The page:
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  • Author or Editor: L Mészáros x
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Tillering ability is a complex trait, the development of which is influenced by both environmental factors and complex genetic regulation. In the present experiments this complex regulation was dissected into its various components in an effort to separate the effect on tillering of major genes influencing ontogeny from that of other genomic factors. The tillering rate of a facultative × winter barley mapping population was examined in the field after autumn and spring sowing. The vernalisation sensitivity gene Vrn-H2 exerted a considerable influence on tillering in spring-sown barley. In addition to the major genes, QTL analysis revealed two chromosome regions (1HS and 3HL) with a significant influence on the extent of tillering. Neither of these regions were involved in the regulation of heading date, and their effect on tillering was the most intense at the beginning of ontogeny, gradually declining as the influence of the Vrn-H2 gene increased. The function of the Vrn-H2 locus in the regulation of tillering is manifested partly through a direct effect on the transition from the vegetative to the generative phase and partly indirectly via epistatic regulation of other chromosome regions influencing tillering.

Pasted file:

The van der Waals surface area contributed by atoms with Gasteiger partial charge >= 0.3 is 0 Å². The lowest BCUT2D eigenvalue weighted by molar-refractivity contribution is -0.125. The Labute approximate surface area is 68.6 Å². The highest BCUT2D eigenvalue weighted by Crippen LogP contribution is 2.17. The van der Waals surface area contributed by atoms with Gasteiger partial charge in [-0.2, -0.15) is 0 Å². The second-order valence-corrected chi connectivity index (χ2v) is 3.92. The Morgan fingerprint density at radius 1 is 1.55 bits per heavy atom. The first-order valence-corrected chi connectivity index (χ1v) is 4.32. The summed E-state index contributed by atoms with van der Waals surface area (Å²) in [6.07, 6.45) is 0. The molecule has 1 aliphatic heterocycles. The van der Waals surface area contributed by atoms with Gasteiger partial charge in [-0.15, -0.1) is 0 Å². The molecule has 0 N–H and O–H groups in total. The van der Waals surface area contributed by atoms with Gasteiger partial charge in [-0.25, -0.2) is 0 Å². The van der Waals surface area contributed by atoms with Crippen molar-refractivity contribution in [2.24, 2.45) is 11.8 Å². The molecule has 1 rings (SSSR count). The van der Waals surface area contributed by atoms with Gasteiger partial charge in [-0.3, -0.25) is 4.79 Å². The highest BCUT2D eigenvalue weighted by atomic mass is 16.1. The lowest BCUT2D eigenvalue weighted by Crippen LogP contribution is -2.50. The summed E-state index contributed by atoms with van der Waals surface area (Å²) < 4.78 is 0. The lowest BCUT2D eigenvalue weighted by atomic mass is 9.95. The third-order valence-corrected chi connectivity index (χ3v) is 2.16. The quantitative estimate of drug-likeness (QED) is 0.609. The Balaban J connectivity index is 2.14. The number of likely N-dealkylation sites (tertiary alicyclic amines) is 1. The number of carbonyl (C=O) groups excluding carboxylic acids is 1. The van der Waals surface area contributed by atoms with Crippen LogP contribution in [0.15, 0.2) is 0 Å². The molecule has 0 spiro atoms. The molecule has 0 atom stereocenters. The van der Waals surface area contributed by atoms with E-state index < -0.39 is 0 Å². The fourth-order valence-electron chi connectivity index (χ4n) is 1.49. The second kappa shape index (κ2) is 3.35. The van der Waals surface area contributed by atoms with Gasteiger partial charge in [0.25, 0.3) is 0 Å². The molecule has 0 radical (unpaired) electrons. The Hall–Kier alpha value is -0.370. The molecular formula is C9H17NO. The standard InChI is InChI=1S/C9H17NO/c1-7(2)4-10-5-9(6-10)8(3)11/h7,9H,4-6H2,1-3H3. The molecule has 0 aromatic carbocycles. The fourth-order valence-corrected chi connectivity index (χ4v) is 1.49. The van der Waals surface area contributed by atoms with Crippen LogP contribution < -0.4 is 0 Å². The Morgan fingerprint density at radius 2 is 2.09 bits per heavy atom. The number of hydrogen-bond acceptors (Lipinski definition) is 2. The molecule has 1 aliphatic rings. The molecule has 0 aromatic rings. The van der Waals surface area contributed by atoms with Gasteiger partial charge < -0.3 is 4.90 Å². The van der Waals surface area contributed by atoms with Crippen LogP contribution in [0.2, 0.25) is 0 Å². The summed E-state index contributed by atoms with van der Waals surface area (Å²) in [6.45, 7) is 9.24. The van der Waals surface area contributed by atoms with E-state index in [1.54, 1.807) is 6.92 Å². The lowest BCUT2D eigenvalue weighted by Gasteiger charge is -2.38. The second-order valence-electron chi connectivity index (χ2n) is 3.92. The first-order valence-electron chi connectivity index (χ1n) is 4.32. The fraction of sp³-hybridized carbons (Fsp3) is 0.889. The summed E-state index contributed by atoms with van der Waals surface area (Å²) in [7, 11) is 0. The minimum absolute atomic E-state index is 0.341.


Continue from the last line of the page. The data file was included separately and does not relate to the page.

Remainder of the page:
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In our present study we aimed to recognize the temporal and spatial patterns of Noctuinae communities (Lep.Noctuidae)of four differently managed apple orchards laying in different localities of Hungary.Data were obtained by light trap collection. The quantitative data resulting from our investigations were analyzed by multivariate methods and were also analyzed by their diversity characteristics.As a result connections were found regarding the diversities of species and individuals,the patterns of occurrence and phenological properties.The studies were based on 8497 individuals of 39 species.

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Neuropteroidea communities were studied near Budapest (Nagykovácsi) in an abandoned, mixed orchard and its neighbouring environment: a shrub community without a closed canopy; a shrub level of the canopied oak forest by using Malaise traps. In the open shrub verge of the orchard larger, and in the oak forest more diverse Neuropteroidea community developed than in the other investigated habitats. The Neuropteroidea communities studied did not show stable compositions in the investigated habitats and years.

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The knowledge of the population dynamical characteristics of the pests fundamentally determines the success of the plant protection prognosis. In this paper we examine the possibilities of the utilization of the information about the population dynamical stability that we get from field examination data. We take into account neighbouring data pairs from data series regarding the change of insect density counted at stated intervals. Using these pairs of values – from the tendency of the absolute and relative changes – we can draw conclusion on the stability of the individual density values or on the stability of the whole dynamical pattern.